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Depression Inside vs. Outside   Leave a comment

When people ask how you are there ought to be a rating system you can use.  Sometimes it’s too complicated to explain how you are.  Sometimes it just goes back to the reality that nobody can see inside your head or read your mind.

So I think there need to be two scales, maybe 1 to 10 that you could use to let someone else know how you are, when someone who knows you fight depression asks how you are doing.  (Which, thank you to those of you who do ask.)

There is one scale for your functioning, the outside stuff others can see, the things that need to get done and how typically you are getting them done.  Is everybody clothed and fed at your house and can you find the car keys and take care of the cat and the toddler?  Can you drive the kids to soccer practice?

The other scale is how you really are.

That’s the one that nobody can actually see, the one that I’ve found to be hard to explain, the internal something is wrong that is not rational, the internal something that one desperately wants to be right again.  (I guess I’m not so much writing about circumstantial depression, i.e. depression that has a cause such as a major loss in your life.  I’m talking about the depression that visits you despite your doing a lot of things right, things you’re supposed to do to take care of yourself.)  This is the gray cloud that lands on you for no reason.  This is the goo you slog through on the way to the next bus stop in your day.  It’s the lack of interest in things you usually enjoy.  It’s the internal thing sapping your joy. 

It’s the internal reality that others cannot see, but that I think needs to be acknowledged.  I don’t know if it would help, but perhaps some sort of shorthand would, “Internal is a 5, external a 7,” or a 2 or 3 or whatever.  If you’re functioning, that’s great, we’re glad.  At the same time, we know that a lot of times in life you have to fake it til you make it.  The inside may not match up with the outside.  And that’s OK, it doesn’t have to right away.  It will someday.

But for now, there’s more to me than meets the eye.

Maybe this is obvious and there’s no point in blogging about it. We all hold things inside of us that others cannot see and don’t know about.  So those with depression aren’t the privileged few.

Maybe we all need an internal/external scale, a validation of the dichotomy we all live with at some level.  I think that makes me feel less crazy.  And that’s worth something.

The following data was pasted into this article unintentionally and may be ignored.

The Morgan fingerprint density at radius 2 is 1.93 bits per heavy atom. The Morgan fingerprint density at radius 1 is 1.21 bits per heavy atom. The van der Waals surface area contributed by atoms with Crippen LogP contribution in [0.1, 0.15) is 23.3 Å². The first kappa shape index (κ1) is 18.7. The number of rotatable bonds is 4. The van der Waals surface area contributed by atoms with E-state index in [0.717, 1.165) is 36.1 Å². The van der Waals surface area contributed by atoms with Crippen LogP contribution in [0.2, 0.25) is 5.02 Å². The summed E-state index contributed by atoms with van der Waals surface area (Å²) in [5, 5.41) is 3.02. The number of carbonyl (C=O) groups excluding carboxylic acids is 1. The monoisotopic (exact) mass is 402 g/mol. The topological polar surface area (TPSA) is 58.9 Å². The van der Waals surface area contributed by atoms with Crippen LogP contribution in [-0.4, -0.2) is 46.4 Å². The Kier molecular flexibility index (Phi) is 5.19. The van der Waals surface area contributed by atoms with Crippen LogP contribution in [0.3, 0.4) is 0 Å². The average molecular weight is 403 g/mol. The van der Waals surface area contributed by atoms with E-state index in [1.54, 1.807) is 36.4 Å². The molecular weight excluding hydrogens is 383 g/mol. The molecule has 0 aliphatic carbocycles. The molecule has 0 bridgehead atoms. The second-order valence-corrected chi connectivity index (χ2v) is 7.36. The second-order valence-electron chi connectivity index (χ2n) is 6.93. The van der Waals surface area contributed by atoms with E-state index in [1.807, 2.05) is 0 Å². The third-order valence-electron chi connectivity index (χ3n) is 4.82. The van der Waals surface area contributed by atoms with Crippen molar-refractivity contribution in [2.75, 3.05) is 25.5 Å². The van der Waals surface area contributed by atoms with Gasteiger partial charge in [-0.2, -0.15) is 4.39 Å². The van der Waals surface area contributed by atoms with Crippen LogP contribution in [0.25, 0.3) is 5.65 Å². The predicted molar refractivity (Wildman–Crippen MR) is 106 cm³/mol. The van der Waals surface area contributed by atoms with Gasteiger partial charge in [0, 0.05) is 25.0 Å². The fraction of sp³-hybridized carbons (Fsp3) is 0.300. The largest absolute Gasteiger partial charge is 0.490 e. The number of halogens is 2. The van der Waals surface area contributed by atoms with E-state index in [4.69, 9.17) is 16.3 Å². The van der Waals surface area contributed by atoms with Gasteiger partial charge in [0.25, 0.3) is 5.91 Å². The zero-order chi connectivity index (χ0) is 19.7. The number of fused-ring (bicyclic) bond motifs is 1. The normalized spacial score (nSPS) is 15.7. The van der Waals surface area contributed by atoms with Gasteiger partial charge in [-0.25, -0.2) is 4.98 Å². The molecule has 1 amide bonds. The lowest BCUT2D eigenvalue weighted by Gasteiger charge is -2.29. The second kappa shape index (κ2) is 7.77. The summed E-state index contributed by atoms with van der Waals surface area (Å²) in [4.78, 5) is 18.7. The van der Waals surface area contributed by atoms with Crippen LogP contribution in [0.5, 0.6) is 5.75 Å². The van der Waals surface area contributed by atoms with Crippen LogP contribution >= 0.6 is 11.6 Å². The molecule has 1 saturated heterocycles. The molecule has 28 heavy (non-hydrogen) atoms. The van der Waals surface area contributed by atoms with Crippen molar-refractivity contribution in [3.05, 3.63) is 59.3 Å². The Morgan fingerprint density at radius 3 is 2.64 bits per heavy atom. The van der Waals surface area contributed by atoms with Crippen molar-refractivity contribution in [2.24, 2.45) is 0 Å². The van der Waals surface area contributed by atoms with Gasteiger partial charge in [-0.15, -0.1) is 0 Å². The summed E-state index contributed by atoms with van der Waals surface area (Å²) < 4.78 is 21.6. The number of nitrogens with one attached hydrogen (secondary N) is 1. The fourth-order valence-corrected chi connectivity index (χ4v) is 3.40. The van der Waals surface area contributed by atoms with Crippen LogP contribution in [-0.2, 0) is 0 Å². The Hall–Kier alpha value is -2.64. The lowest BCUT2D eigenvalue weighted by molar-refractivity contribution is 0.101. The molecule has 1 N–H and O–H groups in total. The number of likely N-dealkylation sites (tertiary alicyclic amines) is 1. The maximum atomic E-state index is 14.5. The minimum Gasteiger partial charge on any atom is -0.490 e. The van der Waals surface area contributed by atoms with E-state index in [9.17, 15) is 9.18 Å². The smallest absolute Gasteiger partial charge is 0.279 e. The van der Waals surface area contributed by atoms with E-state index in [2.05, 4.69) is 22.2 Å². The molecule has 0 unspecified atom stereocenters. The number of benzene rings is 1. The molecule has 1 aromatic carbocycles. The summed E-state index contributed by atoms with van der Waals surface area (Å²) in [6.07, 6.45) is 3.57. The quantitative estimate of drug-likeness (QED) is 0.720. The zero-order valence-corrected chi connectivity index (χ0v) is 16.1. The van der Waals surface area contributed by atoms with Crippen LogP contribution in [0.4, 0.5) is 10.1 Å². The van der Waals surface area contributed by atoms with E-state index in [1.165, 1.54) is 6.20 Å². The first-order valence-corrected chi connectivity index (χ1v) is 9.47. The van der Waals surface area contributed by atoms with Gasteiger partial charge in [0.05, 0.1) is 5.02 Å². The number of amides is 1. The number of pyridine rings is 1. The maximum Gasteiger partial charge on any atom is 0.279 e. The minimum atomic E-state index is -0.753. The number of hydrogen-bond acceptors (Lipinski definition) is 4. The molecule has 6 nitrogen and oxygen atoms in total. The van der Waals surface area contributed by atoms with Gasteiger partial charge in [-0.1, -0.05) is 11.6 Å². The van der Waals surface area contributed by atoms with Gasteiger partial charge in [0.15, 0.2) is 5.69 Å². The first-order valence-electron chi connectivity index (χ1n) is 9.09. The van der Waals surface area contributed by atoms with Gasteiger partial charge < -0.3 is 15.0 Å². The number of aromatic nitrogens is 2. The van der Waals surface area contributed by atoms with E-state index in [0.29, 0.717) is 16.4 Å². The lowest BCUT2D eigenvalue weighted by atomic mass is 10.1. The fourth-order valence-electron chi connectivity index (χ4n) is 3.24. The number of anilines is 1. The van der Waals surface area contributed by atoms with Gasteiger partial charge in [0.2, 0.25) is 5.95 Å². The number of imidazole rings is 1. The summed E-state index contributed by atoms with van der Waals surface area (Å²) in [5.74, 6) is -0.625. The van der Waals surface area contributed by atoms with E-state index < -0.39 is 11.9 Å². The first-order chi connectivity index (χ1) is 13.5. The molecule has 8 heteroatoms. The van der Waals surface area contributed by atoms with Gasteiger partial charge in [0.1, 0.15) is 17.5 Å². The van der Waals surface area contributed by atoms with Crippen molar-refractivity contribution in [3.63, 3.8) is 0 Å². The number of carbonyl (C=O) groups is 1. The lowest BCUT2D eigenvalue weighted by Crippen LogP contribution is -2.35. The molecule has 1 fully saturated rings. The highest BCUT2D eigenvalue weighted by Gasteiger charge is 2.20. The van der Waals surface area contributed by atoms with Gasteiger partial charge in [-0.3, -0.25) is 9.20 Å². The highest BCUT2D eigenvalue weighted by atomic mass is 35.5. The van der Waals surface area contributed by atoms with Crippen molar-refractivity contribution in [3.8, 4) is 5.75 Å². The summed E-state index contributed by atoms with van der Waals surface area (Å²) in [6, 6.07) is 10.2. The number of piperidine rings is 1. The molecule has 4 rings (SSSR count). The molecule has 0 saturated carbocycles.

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Posted June 1, 2019 by swanatbagend in mental health

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Life is a Journey   1 comment

Life is a journey, not a destination.  Right?  I tend to think that once a problem is solved, I won’t have any more problems, and nothing else will ever go wrong.

But of course, that’s not how life works.

With my recent time of depression and anxiety, true to form, I assumed when depressed that I would always be depressed.  Then when I felt better, I assumed I was home free.

When I got depressed and anxious again, pretty severely, I thought that I had been sucked back into the Upside Down and would never be able to find my way out again.

It all started last fall after about a year and a half of life stress and transitions, followed by a too big dose of stress, and from October until March I was seriously depressed and so anxious it was impossible to believe that things were going to get better.  I couldn’t see a way into the future.  Things appeared to my eyes to be falling apart.  These negative thoughts went so far as to take the form of obsessive beliefs that most of our household appliances were no longer working, that our van’s transmission didn’t work, that there was a leak in the water pipes and our pressure wasn’t high enough.  What else?  There was one truth in my thoughts–our computer was so slow as to be completely useless. Thankfully, dh bought a new one at Christmas, so that problem was solved.

At one point in November of last year I really thought that my house was rotting from within and that with all the rain we had been getting, and the green mildew decorating the siding, that it would just up and rot, and collapse into the forest.

Nothing would go forward, nobody would live to grow up and survive.

In March, after five and a half months of that, the cloud of despair just lifted one morning while I was watching the birds I feed out my kitchen window.  “Could this be it? Is this really happening?”  I went through the day thinking it would come back.  It didn’t, not for three and a half weeks.

Then it descended again over the space of about 20 minutes one evening in early April.  After another month, it has lifted again.

So, the obvious observation is, it will change.  Whatever it is now, it’s bound to be different, whether that’s good or bad.

But above and beyond that is the reality that my fears weren’t real.  God did keep me alive, and he’s kept me and my family through a horrible time.  It wasn’t me, because I didn’t have faith that I would get better.  I didn’t have any faith whatsoever.

However it doesn’t seem that my faith had much to do with my salvation from this despair thing.  Seems like God does the work and does the providing.

I don’t know what else will come, but I don’t have a choice.  I go on knowing the cloud could come back down.  One thing I know–God has brought me safe thus far.  So here’s my Ebenezer.

Posted May 15, 2019 by swanatbagend in mental health, reality

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Why Candles?   Leave a comment

I recently thanked a friend again for a lovely scented candle she had given me, vanilla nutmeg cardamom (I have no idea where she found such a unique scent).  She said, “You know, you like candles more than anyone else I know.”